Flashcards in 2.4 Acute Bacterial Meningitis Deck (31):
How can pathogens infect the CNS?
• Peripheral nerves
• Olfactory neurons
• Local injury or congenital defect
• Pathogens transverse the blood brain barrier
What are the three ways that pathogens can transverse the BBB?
• Transcellular traversal: Through the cell
• Paracellular traversal: between cells
• Trojan horse mechanism: Macrophage
What is meningitis?
infection of the meninges after crossing blood-CSF barrier
What is encephalitis?
infection of the cerebral cortex after crossing the BBB
What is Myelitis?
Infection of the spinal cord, usually by viruses
What is post infectious encephalitis?
Usually 2-3 weeks after an infection elsewhere in the body, peripheral immune cells gain access to brain through BBB
What are defining characteristics of bacterial meningitis?
•May be preceded by upper respiratory tract or ear infection
• Growth in CSF initially unimpeded, then attracts PMNs, which lyse to release toxic factors leading to necrosis and edema, and reduced glucose transport in the arachoid & pia matar.
• Thus, the CSF will have a high level of leukocytes, primarily neutrophils & a low level of glucose.
• Inflammation impedes CSF flow leading to cerebral edema, hypoxia of the cerebral cortex & irreversible ischemic damage
What are the normal symptoms of bacterial meningitis in children and adults?
• Fever, headache & nuchal rigidity
• Altered mental status
• Brudzinski or Kernig sign present
• Loss of consciousness
• Purulent nasal discharge
• Grand mal or focal seizures
• Focal neurological findings
• May progress to coma and/or death
What are the symptoms of bacterial meningitis in infants and neonates?
• Fever, lethargy & irritability
• Poor feeding
• High-pitched cry
• Respiratory distress
• Bulging fontanelle
What bacteria are most likely in meningitis of age 0-4 weeks?
-Step agalactiae (GBS)
What bacteria are most likely in meningitis of age 4-12 weeks?
- E. coli
- H. influenzae
What bacteria are most likely in meningitis of age 3 months to 18 years?
- N. meningitidis
- S. pneumoniae
- H. infuenzae
What bacteria are most likely in meningitis of age 18-50 years old?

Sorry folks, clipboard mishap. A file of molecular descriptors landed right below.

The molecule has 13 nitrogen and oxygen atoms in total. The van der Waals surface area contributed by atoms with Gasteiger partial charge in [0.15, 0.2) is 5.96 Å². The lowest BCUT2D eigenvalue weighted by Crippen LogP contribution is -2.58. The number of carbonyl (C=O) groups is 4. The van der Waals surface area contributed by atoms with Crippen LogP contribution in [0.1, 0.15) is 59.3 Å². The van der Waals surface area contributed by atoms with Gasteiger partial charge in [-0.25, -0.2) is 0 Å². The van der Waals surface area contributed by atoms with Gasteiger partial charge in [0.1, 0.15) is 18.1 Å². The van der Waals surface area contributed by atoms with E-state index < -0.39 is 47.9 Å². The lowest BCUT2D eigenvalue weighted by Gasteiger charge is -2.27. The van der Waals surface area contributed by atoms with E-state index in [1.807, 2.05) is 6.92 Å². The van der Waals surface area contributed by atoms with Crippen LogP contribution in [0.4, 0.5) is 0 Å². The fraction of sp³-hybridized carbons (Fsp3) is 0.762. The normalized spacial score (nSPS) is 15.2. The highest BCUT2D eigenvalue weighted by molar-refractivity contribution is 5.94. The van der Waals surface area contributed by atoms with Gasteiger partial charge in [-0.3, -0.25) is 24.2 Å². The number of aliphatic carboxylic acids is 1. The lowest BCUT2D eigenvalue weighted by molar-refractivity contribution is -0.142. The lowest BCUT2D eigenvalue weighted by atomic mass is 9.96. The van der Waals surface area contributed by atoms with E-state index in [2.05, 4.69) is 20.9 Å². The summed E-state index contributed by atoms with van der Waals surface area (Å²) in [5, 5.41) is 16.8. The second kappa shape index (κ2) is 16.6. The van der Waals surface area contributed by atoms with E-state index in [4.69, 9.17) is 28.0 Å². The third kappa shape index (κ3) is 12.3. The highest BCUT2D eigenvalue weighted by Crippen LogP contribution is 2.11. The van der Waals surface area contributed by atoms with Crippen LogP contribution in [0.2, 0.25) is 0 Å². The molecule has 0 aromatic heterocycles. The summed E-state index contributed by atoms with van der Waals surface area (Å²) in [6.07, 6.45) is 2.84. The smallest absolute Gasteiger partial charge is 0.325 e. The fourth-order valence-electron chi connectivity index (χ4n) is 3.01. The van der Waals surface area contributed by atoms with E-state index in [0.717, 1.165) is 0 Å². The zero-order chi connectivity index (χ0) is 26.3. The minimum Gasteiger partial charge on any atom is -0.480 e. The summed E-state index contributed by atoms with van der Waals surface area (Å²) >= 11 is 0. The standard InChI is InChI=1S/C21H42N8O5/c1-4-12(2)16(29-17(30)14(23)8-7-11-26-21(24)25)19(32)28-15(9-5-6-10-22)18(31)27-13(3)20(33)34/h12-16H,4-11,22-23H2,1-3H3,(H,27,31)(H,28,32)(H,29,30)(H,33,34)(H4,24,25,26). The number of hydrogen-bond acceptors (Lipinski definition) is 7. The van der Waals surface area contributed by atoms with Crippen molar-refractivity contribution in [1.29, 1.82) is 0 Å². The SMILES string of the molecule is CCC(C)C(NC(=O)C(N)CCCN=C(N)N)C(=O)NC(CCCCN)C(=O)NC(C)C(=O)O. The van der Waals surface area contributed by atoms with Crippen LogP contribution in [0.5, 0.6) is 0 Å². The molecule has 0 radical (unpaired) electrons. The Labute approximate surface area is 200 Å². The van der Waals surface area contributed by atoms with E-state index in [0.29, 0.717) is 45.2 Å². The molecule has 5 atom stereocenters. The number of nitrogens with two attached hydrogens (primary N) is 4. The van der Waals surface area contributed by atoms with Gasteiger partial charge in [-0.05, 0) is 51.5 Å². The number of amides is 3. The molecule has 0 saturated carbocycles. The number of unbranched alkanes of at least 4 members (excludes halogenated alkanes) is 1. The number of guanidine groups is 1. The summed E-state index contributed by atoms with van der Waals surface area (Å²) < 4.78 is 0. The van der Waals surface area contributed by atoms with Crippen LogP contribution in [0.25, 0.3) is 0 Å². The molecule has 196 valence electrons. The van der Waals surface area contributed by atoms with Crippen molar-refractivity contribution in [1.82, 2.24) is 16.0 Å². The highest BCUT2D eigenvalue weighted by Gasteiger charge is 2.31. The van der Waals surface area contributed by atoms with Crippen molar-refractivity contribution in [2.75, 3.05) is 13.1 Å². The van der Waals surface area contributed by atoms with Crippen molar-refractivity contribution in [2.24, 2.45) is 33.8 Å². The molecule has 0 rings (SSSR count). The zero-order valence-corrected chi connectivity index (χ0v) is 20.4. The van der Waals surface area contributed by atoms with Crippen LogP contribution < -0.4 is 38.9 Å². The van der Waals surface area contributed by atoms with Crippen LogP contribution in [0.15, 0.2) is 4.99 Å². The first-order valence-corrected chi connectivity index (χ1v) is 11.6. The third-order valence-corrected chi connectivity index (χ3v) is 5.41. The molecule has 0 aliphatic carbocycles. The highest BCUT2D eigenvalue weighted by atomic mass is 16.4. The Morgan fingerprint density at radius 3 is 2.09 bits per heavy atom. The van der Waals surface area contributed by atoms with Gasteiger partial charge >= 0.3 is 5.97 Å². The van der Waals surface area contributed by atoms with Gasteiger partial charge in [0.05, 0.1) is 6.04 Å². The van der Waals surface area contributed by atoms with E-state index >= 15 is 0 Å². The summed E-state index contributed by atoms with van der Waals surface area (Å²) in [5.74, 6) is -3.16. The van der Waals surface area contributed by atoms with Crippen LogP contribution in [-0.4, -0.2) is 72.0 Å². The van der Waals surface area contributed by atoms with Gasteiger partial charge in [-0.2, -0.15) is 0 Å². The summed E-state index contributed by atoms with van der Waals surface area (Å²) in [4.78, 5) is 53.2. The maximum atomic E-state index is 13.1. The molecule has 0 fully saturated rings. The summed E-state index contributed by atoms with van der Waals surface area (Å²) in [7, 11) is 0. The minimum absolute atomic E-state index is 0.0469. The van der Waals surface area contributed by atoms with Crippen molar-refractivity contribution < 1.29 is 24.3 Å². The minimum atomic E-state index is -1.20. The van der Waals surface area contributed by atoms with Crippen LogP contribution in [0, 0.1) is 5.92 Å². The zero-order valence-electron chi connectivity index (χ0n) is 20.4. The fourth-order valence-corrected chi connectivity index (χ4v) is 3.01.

What bacteria are most likely in meningitis of age greater than 50 years old or immunocompromised?
- N. meningitidis
-Aerobic Gram-negitive bacilli
What does a bacterial CNS infected CSF profile look like?
• Opening pressure: Elevated
• Clarity: Turbid; may clot
• Protein: Increased
• Glucose: decreased
• CSF: Serum glucose ratio less than 0.3
• WBC: increased
• Gram stained, acid fast, India ink: Shows organisms in about 75% of untreated cases
• Culture: Organisms grow in 85% of untreated cases
What are the age risk factors for bacterial meningitis?
-infants are at higher risk for bacterial meningitis than people in other age groups; vaccines have “pushed” the disease to adults instead of children
What are the community setting risk factors bacterial meningitis?
College students living in dormitories and military personnel are at increased risk for meningococcal meningitis
What recent disease risk factor does bacterial meningitis?
Recent upper respiratory tract infection or ear infection
What other risk factors are there for bacterial meningitis?
• Weakened immune system due to certain diseases, medications, or surgical procedures
• Working with meningitis-causing pathogens
• Travel to the meningitis belt in sub-Saharan Africa or to Mecca during the annual Hajj and Umrah pilgrimage
What are general characteristics of Steptococcus pneumoniae?
-Diplococci or short chains
- Optochin sensitive
- Bile-soluble (cells are lysed) whereas all other α-hemolytic streptococci are bile-resistant
- Mixing a suspension of pneumococci with type-specific antisera increases the visibility of the capsule in the microscope, and is the basis of the quellung reaction or capsular swelling test
Is Steptococcus pneumoniae catalase positive or negative?
- Negative catalase
What is the hemolytic type of Steptococcus pneumoniae?
What is disease does Steptococcus pneumoniae?
• Otitis media
When does the most occurrences of Steptococcus pneumoniae occur?
• More common during the winter and early spring.
What is transmission routes of Steptococcus pneumoniae?
• Inhabitant of oropharynx and nasopharynx
• Direct person-to-person transmission via respiratory droplets is rare
• Humans only reservoir
What are the virulence factor of Steptococcus pneumoniae?
• Polysaccharide capsule
• Antiphagocytic by inhibiting complement deposition and phagocytosis when type-specific opsonic antibody is absent
•>90 known serotypes based on capsular polysaccharides
• IgA protease
• A cholesterol-dependent cytolysin that creates pores in cholesterol-containing membranes, thus causing host cell lysis
How do you diagnosis Streptococcus pneumoniae?
• Isolated from specimens of CSF
• Latex agglutination test
How do you diagnosis treatment?
• Up to 15% of invasive pneumococcal isolates are resistant to penicillin in some parts of the U.S
• Vancomycin combined with ceftriazone is used commonly for empiric treatment, followed by monotherapy with an effective cephalosporin, fluoroquinolone or vancomycin
What are the general characteristic of Streptococcus agalactiae?
- Spherical, Gram-positive cocci in chains
- CAMP-positive = enhanced hemolysis in the presence of Staphylococcus aureus
What diseases Streptococcus agalactiae?
• Bloodstream infections
• Skin & soft-tissue infections
• Bone & joint infections
• Meningitis (rarely)